Fig. 2

Temporal variability of: (a) ammonium-to-sulphate equivalent ratio and (b) nitrate-to-sulphate mass ratio.

### 3.2. Distribution pattern among WSIS: a global perspective

Mass closure of WSIS among , , and Cl from this study (urban) and some other geographical locations (urban, rural, coastal and high-altitude) in the world is shown in Fig. 3. It is important to mention here that for comparison in PM1 samples (this study), we have adopted the Aerodyne Aerosol Mass Spectrometer (AMS) data set (wintertime) from European and Chinese locations. As shown in Fig. 3, it is obvious that atmospheric abundance pattern among these WSIS (Avg: 31.40 µg m−3) follows a pattern (40 %) > (14 %) > Cl (6 %) at the study location (Kanpur; IGP). It can be seen from Fig. 3 that ∑WSIS concentration averages at 8.19 µg m−3 at Zurich (urban), 10.04 µg m−3 at Payerne (rural) and 2.10 µg m−3 at Montsec (a high-altitude location) with a common trend of > >Cl (Lanz et al., 2010; Ripoll et al., 2015). Thus, a common feature in IGP at Kanpur and European locations discussed herein is the complete neutralisation of by . In sharp contrast, if we compare the data set from different locations in China, ∑WSIS concentration centres at 44.65, 20.60, 19.69 and 10.33 µg m−3 at Beijing (urban), Shenzhen (urban), Kaiping (rural) and HKUST (a coastal location) (He et al., 2011; Huang et al., 2011; Zhang et al., 2014; Li et al., 2015). By and large these data sets from Chinese locations follow a trend > >Cl. Summing up, owing to the source variability and prevailing meteorological conditions, mass composition of WSIS exhibit a spatial variability. Furthermore, relatively high concentration at Chinese locations has implications on the regional aerosol acidity and organosulphate formation (Surratt et al., 2008).

Fig. 3

Spatial variability in chemical composition of WSIS (here SWSIS= + + + Cl) in PM1 from some of the urban, rural, coastal and high-altitude locations. Also shown is the nitrate-to-sulphate mass ratio for these locations. Mass concentration of ∑WSIS [given in brackets] is in µg m−3.

In this study, at Kanpur location (urban; IGP) / mass ratio averages at 0.30±0.23. This ratio is nearly similar to 0.64 (Beijing; urban), 0.41 (Shenzhen; urban), 0.32 (Kaiping; rural) and 0.26 (HKUST; coastal) in Chinese locations (He et al., 2011; Huang et al., 2011; Zhang et al., 2014; Li et al., 2015). Thus, from this study and those over Chinese locations it is obvious that concentration is more than the concentration during wintertime. In a sharp contrast, / mass ratio of 1.82 (Zurich; urban), 3.27 (Payerne; rural) and 2.00 (Montsec; a high-altitude locations) are reported from different geographical locations during wintertime in Europe (Lanz et al., 2010; Ripoll et al., 2015). These studies suggest dominance of over at those locations in Europe. Thus, excess abundance of (post to neutralisation), volatility of and source variability is attributable to alter / mass ratio on a spatial-temporal scale.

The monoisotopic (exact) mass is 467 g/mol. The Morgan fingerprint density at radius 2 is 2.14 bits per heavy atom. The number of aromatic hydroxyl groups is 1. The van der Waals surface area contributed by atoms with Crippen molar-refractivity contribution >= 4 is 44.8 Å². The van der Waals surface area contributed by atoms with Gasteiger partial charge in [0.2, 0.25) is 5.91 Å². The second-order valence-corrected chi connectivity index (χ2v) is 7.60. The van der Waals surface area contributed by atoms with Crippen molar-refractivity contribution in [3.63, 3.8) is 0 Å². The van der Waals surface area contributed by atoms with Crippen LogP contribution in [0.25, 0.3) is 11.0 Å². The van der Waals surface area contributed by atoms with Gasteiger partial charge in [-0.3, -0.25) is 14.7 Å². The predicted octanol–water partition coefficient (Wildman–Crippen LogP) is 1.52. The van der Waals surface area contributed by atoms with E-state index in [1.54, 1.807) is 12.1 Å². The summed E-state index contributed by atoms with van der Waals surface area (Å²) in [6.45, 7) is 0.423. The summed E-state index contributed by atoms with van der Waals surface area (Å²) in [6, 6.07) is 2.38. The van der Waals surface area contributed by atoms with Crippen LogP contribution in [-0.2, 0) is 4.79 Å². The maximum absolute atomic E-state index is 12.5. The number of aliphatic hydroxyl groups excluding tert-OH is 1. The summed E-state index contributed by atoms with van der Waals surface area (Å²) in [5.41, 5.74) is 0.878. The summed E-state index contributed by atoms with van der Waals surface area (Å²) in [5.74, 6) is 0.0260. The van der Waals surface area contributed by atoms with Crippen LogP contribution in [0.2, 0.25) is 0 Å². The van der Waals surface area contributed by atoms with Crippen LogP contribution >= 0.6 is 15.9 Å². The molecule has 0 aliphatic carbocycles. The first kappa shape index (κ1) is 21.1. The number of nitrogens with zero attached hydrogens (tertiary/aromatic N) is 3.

### 3.3. Source apportionment of PM1: PMF approach

This study utilises PMF (version 5.0) (Paatero et al., 2014; Rajput et al., 2015) for assessing source apportionment of PM1 over the study location at Kanpur in IGP. PMF is basically a receptor model and a multivariate factor analysis tool which only considers non-negative data matrix. The model works on assumption of mass conservation, and therefore, utilises a mass balance approach which leads to identify and quantify the plausible sources of atmospheric aerosols. The fundamental logic of PMF is based on the estimation of point-by-point least square minimisation which facilitates to extract the information from each and every species and sample. PMF analysis splits each data matrix into two matrices: one is the source contribution matrix (G) and the other one is source profile matrix (F). Mathematically,

(1 )
${X}_{ij}\text{ȑ}{G}_{ik}X{F}_{kj}+{E}_{ij}$

where i can vary from 1, 2 … n samples; j from 1, 2 … m species and k from 1, 2 … p factors. E is the residual matrix.

There are two modes of analysis in PMF: true and robust mode. In true mode, PMF analysis is carried out with equal weight on all data points whereas in the robust mode outliers are given less weight. Minimisation of Q value has been achieved (Supplementary Fig. 1a) in this study (robust mode) using the following approach:

(2 )
$Q={\sum }_{i=1}^{n}{\sum }_{j=1}^{m}{\left(\frac{{E}_{ij}}{{h}_{ij}X{S}_{ij}}\right)}^{2}.$

where, hij (robustness) is introduced to reduce the effect of outliers.

To estimate uncertainties we have adopted the following approach:

(3 )
${S}_{ij}={p}_{j}X{X}_{ij}+\frac{MD{L}_{j}}{3}$

where pj is uncertainty proportional parameter and MDLj is method detection limit for the jth species (Gupta and Mandaria, 2013).

One of the important aspects of PMF involves the Fpeak analysis. Actually, there may exist a non-singular matrix T (of dimension p×p) such that when T and T−1 are multiplied to make solution matrices G and F, respectively, the resulting matrices G* and F* which also satisfies the non-negative constrain, and thus, will form an alternate solution. Fpeak analysis is assessed to remove rotational ambiguity in the model output. At present, we have used Fpeak from +1 to −1 (Supplementary Fig. 1b).